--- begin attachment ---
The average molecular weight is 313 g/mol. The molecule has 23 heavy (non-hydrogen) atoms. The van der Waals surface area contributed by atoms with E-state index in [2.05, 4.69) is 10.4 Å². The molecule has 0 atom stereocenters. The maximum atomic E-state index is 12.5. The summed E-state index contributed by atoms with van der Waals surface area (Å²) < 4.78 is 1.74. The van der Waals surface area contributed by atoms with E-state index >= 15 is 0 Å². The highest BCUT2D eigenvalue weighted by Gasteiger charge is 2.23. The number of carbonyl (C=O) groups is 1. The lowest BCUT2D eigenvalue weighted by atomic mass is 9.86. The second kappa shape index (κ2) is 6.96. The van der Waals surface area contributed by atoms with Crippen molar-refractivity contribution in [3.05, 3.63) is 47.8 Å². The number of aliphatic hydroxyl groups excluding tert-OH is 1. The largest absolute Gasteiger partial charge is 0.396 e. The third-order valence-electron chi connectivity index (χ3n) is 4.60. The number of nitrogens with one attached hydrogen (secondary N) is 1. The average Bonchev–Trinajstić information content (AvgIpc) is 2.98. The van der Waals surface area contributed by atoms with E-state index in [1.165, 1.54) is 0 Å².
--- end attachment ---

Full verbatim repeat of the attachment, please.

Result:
The average molecular weight is 313 g/mol. The molecule has 23 heavy (non-hydrogen) atoms. The van der Waals surface area contributed by atoms with E-state index in [2.05, 4.69) is 10.4 Å². The molecule has 0 atom stereocenters. The maximum atomic E-state index is 12.5. The summed E-state index contributed by atoms with van der Waals surface area (Å²) < 4.78 is 1.74. The van der Waals surface area contributed by atoms with E-state index >= 15 is 0 Å². The highest BCUT2D eigenvalue weighted by Gasteiger charge is 2.23. The number of carbonyl (C=O) groups is 1. The lowest BCUT2D eigenvalue weighted by atomic mass is 9.86. The second kappa shape index (κ2) is 6.96. The van der Waals surface area contributed by atoms with Crippen molar-refractivity contribution in [3.05, 3.63) is 47.8 Å². The number of aliphatic hydroxyl groups excluding tert-OH is 1. The largest absolute Gasteiger partial charge is 0.396 e. The third-order valence-electron chi connectivity index (χ3n) is 4.60. The number of nitrogens with one attached hydrogen (secondary N) is 1. The average Bonchev–Trinajstić information content (AvgIpc) is 2.98. The van der Waals surface area contributed by atoms with E-state index in [1.165, 1.54) is 0 Å².